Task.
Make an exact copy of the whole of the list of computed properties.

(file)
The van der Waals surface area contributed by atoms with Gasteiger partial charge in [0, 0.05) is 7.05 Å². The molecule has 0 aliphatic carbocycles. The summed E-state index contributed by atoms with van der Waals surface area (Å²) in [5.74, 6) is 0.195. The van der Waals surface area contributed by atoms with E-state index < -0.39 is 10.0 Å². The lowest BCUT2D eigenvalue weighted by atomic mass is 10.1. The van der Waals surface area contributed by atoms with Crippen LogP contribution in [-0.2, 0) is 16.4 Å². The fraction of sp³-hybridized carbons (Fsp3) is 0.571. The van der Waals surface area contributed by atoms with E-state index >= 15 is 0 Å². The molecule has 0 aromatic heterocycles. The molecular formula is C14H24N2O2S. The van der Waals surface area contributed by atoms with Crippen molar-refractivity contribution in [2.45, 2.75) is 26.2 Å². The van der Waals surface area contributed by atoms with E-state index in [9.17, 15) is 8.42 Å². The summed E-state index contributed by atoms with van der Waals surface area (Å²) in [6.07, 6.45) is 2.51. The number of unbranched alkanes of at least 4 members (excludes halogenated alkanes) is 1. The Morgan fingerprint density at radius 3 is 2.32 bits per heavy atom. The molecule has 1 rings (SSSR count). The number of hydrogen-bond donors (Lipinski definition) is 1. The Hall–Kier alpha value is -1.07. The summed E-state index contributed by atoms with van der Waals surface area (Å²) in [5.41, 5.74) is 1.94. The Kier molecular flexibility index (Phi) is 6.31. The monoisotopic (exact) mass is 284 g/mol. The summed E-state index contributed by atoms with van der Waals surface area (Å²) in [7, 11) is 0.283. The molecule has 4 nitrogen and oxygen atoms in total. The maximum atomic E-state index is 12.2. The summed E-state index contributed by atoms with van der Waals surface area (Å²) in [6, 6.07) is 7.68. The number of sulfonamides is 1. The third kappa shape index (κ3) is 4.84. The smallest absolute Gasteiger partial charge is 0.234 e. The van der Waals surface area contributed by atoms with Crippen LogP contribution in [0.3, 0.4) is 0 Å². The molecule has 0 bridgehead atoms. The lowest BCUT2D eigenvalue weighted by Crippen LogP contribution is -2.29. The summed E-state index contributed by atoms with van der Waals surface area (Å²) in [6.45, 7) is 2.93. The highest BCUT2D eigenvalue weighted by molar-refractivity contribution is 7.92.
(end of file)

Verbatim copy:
The van der Waals surface area contributed by atoms with Gasteiger partial charge in [0, 0.05) is 7.05 Å². The molecule has 0 aliphatic carbocycles. The summed E-state index contributed by atoms with van der Waals surface area (Å²) in [5.74, 6) is 0.195. The van der Waals surface area contributed by atoms with E-state index < -0.39 is 10.0 Å². The lowest BCUT2D eigenvalue weighted by atomic mass is 10.1. The van der Waals surface area contributed by atoms with Crippen LogP contribution in [-0.2, 0) is 16.4 Å². The fraction of sp³-hybridized carbons (Fsp3) is 0.571. The van der Waals surface area contributed by atoms with E-state index >= 15 is 0 Å². The molecule has 0 aromatic heterocycles. The molecular formula is C14H24N2O2S. The van der Waals surface area contributed by atoms with Crippen molar-refractivity contribution in [2.45, 2.75) is 26.2 Å². The van der Waals surface area contributed by atoms with E-state index in [9.17, 15) is 8.42 Å². The summed E-state index contributed by atoms with van der Waals surface area (Å²) in [6.07, 6.45) is 2.51. The number of unbranched alkanes of at least 4 members (excludes halogenated alkanes) is 1. The Morgan fingerprint density at radius 3 is 2.32 bits per heavy atom. The molecule has 1 rings (SSSR count). The number of hydrogen-bond donors (Lipinski definition) is 1. The Hall–Kier alpha value is -1.07. The summed E-state index contributed by atoms with van der Waals surface area (Å²) in [5.41, 5.74) is 1.94. The Kier molecular flexibility index (Phi) is 6.31. The monoisotopic (exact) mass is 284 g/mol. The summed E-state index contributed by atoms with van der Waals surface area (Å²) in [7, 11) is 0.283. The molecule has 4 nitrogen and oxygen atoms in total. The maximum atomic E-state index is 12.2. The summed E-state index contributed by atoms with van der Waals surface area (Å²) in [6, 6.07) is 7.68. The number of sulfonamides is 1. The third kappa shape index (κ3) is 4.84. The smallest absolute Gasteiger partial charge is 0.234 e. The van der Waals surface area contributed by atoms with Crippen LogP contribution in [0.3, 0.4) is 0 Å². The molecule has 0 bridgehead atoms. The lowest BCUT2D eigenvalue weighted by Crippen LogP contribution is -2.29. The summed E-state index contributed by atoms with van der Waals surface area (Å²) in [6.45, 7) is 2.93. The highest BCUT2D eigenvalue weighted by molar-refractivity contribution is 7.92.